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Soft paternalism, merit goods, and normative individualism

Gebhard Kirchgässner

European Journal of Law and Economics, 2017, vol. 43, issue 1, No 6, 125-152

Abstract: Abstract Paternalism is an attempt to influence individuals’ decisions for their own benefit, even if there are no third parties involved. This seems to contradict normative individualism, which provides the general orientation to our modern democracies. Soft or libertarian paternalism accepts the necessity of paternalism due to the existence of behavioural anomalies, but intends to apply only such measures that do not restrict the decision leeway of individuals. Nevertheless, the same objections that can be raised against its strong version can also be raised against soft paternalism. On the other hand, as soon as we accept that human beings are able to reflect not only about their actions but also about the preferences guiding their actions, there is no longer a necessary contradiction between paternalism and normative individualism. As far as we know today, the possibilities to successfully apply soft paternalistic measures are rather limited. On the other hand, while some criticisms are justified, others largely overshoot the mark and seem to be at least partly ideologically motivated.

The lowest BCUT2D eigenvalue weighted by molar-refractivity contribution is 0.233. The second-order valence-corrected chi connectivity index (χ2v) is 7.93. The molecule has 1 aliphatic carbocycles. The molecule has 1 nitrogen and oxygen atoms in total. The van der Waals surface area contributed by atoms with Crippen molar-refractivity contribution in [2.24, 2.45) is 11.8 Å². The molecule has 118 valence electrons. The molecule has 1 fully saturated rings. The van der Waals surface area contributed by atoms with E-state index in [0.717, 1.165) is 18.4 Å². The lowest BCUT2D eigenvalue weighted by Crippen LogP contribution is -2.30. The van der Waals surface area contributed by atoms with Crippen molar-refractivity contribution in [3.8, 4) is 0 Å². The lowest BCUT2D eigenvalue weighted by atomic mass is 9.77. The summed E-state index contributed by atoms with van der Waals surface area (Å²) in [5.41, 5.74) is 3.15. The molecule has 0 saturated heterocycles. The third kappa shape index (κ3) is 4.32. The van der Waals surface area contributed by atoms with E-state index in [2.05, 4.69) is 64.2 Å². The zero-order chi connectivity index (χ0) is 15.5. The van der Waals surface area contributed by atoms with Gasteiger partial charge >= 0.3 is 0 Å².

Keywords: Libertarian paternalism; Soft paternalism; Merit goods; Normative individualism; Constitutional economics; Democracy (search for similar items in EconPapers)
JEL-codes: H11 D63 D72 (search for similar items in EconPapers)
Date: 2017
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Working Paper: Soft Paternalism, Merit Goods, and Normative Individualism (2014) Downloads
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